2.  Obama thought a low interest rate policy was dangerous, because it could lead to asset bubbles.  Maybe he’s an Austrian.  Or maybe he listens to Larry Summers.

3.  Obama would often leave Fed seats empty for long periods, believing the Fed could do nothing when rates had fallen to zero.  When he finally did appoint people to the Fed, they were not people who agreed with Krugman on monetary policy.  At one point 6 of the 7 members of the board were Obama appointees, and not a single one agreed with Krugman on monetary policy.  Obama didn’t even bother making any appointments in 2009, when they would have been really helpful, and when he had a filibuster-proof majority in the Senate.  Maybe Obama only reads Krugman on the days where Krugman says monetary policy is ineffective at the zero bound, not the days when he says monetary stimulus is highly desirable at the zero bound.

4.  Obama thinks so little of monetary policy he is supposedly looking for someone with “community banking experience” for the Board.  I’m sure all the community banking experts out there are up to date on Woodford’s latest models of how to do policy at the zero bound.  Maybe Obama is a follower of Elizabeth Warren, the senator who said super inflation hawk Paul Volcker would be a great choice to head the Fed. (After all the Fed is all about regulation, not monetary policy, isn’t it?)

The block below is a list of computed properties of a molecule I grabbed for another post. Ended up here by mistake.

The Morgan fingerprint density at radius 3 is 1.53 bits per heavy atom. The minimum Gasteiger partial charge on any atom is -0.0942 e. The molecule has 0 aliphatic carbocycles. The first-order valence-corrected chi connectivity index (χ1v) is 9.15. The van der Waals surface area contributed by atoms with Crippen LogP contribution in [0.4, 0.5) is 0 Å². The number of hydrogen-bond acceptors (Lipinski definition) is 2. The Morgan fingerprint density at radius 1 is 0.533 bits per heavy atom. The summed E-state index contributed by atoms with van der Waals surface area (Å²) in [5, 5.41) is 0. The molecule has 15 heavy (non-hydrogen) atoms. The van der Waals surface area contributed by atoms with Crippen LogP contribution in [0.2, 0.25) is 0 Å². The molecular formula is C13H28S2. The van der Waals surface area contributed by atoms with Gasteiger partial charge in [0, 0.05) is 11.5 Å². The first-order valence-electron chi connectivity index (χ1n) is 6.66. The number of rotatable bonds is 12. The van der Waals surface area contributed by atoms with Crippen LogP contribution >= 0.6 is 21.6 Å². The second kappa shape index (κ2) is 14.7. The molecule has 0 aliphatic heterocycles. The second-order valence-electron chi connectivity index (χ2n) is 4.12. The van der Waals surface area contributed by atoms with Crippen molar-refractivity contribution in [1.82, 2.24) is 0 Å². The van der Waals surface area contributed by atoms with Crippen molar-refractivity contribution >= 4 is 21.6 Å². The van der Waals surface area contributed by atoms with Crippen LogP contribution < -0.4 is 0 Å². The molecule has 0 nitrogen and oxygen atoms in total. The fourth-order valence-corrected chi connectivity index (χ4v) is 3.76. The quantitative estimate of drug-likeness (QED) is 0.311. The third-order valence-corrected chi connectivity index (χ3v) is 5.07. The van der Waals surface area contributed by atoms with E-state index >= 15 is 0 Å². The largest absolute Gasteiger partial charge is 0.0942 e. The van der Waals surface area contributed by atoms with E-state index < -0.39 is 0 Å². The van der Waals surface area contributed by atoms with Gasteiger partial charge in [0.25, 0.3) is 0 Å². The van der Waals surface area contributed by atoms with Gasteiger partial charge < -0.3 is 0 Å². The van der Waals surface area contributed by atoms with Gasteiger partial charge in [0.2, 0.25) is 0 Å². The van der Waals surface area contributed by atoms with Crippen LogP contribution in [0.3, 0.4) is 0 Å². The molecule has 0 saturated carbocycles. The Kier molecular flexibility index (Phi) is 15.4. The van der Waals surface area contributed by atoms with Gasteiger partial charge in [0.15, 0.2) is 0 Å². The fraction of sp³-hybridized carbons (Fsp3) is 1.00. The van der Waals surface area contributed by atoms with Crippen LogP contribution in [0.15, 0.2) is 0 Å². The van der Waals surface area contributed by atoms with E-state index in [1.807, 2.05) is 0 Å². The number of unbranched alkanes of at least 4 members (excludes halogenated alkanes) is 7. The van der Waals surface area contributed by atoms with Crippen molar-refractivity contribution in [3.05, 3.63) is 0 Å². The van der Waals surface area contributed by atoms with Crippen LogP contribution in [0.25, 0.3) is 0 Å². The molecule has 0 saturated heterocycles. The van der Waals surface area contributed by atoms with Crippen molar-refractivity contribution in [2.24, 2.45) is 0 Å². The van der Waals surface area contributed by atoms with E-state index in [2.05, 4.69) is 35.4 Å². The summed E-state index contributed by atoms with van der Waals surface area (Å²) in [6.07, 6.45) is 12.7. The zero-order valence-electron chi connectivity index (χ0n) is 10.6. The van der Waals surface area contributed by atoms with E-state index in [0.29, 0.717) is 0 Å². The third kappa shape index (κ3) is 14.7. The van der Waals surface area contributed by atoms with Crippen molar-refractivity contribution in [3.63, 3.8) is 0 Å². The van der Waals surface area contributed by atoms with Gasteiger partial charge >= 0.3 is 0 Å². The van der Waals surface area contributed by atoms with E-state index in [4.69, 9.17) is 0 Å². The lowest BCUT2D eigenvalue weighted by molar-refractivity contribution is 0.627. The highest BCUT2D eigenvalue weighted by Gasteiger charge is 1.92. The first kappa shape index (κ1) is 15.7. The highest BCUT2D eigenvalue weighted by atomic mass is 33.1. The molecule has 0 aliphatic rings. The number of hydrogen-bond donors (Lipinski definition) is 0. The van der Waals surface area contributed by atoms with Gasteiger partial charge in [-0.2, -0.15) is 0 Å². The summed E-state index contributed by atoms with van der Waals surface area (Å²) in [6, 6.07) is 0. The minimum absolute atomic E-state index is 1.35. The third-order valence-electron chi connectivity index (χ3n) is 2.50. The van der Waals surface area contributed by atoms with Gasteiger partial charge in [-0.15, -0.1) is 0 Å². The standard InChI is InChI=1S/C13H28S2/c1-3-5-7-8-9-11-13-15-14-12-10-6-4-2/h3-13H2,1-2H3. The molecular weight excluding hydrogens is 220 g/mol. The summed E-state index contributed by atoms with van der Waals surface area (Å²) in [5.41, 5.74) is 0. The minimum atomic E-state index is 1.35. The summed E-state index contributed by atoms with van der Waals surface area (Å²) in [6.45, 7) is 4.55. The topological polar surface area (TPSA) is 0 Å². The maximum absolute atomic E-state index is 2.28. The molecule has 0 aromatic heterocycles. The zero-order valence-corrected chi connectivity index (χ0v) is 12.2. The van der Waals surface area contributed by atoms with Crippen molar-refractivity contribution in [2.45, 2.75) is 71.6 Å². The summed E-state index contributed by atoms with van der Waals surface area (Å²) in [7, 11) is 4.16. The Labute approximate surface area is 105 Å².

Oh, and that payroll tax cut that Krugman mentions, it was a GOP idea, Obama had to be convinced:

The White House is counting the 2 percent payroll tax cut among its “wins” in the tax deal worked out with congressional Republicans. But it’s a win based on a Republican idea and one that many congressional Republicans support.

You may recall that a payroll tax break or “holiday” was a Republican proposal back in 2009. Conservatives liked the idea then in lieu of a tax credit.

.  .  .

In 2009, the White House rebuffed the idea, preferring its grab bag of stimulus spending programs.

Of course the employee-side payroll tax cut did not speed up the recovery in 2011, nor did the repeal in 2013 slow it down, as Keynesians like Krugman predicted.  They should have done the employer-side payroll tax cut that Christy Romer suggested, which would have cut labor costs and boosted employment.